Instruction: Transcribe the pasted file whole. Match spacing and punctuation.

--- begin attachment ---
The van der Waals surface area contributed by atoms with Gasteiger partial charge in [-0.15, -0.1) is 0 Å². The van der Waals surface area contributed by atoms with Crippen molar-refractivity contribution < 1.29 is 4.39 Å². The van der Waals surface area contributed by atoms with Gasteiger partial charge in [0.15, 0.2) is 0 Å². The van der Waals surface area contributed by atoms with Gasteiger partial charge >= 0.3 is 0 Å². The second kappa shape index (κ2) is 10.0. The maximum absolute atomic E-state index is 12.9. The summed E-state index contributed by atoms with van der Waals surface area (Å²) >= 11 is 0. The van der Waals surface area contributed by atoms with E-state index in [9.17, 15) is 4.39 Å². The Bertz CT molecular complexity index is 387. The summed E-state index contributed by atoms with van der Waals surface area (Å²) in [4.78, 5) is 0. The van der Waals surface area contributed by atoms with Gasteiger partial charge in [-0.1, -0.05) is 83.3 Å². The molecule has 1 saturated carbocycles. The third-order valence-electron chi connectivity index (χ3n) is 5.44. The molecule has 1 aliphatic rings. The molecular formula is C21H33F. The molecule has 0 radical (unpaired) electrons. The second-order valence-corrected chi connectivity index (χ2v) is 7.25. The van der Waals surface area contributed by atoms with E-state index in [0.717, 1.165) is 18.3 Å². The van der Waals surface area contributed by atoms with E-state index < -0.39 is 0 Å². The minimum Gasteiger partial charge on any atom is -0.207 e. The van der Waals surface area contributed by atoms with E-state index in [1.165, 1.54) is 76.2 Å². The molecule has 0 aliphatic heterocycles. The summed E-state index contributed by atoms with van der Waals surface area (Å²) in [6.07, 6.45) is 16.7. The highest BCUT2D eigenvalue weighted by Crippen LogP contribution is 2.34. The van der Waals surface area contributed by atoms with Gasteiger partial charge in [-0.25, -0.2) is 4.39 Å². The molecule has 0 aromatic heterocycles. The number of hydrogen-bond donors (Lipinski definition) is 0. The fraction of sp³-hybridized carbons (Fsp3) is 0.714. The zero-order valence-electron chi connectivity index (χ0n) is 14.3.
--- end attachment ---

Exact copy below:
The van der Waals surface area contributed by atoms with Gasteiger partial charge in [-0.15, -0.1) is 0 Å². The van der Waals surface area contributed by atoms with Crippen molar-refractivity contribution < 1.29 is 4.39 Å². The van der Waals surface area contributed by atoms with Gasteiger partial charge in [0.15, 0.2) is 0 Å². The van der Waals surface area contributed by atoms with Gasteiger partial charge >= 0.3 is 0 Å². The second kappa shape index (κ2) is 10.0. The maximum absolute atomic E-state index is 12.9. The summed E-state index contributed by atoms with van der Waals surface area (Å²) >= 11 is 0. The van der Waals surface area contributed by atoms with E-state index in [9.17, 15) is 4.39 Å². The Bertz CT molecular complexity index is 387. The summed E-state index contributed by atoms with van der Waals surface area (Å²) in [4.78, 5) is 0. The van der Waals surface area contributed by atoms with Gasteiger partial charge in [-0.1, -0.05) is 83.3 Å². The molecule has 1 saturated carbocycles. The third-order valence-electron chi connectivity index (χ3n) is 5.44. The molecule has 1 aliphatic rings. The molecular formula is C21H33F. The molecule has 0 radical (unpaired) electrons. The second-order valence-corrected chi connectivity index (χ2v) is 7.25. The van der Waals surface area contributed by atoms with E-state index in [0.717, 1.165) is 18.3 Å². The van der Waals surface area contributed by atoms with E-state index < -0.39 is 0 Å². The minimum Gasteiger partial charge on any atom is -0.207 e. The van der Waals surface area contributed by atoms with E-state index in [1.165, 1.54) is 76.2 Å². The molecule has 0 aliphatic heterocycles. The summed E-state index contributed by atoms with van der Waals surface area (Å²) in [6.07, 6.45) is 16.7. The highest BCUT2D eigenvalue weighted by Crippen LogP contribution is 2.34. The van der Waals surface area contributed by atoms with Gasteiger partial charge in [-0.25, -0.2) is 4.39 Å². The molecule has 0 aromatic heterocycles. The number of hydrogen-bond donors (Lipinski definition) is 0. The fraction of sp³-hybridized carbons (Fsp3) is 0.714. The zero-order valence-electron chi connectivity index (χ0n) is 14.3.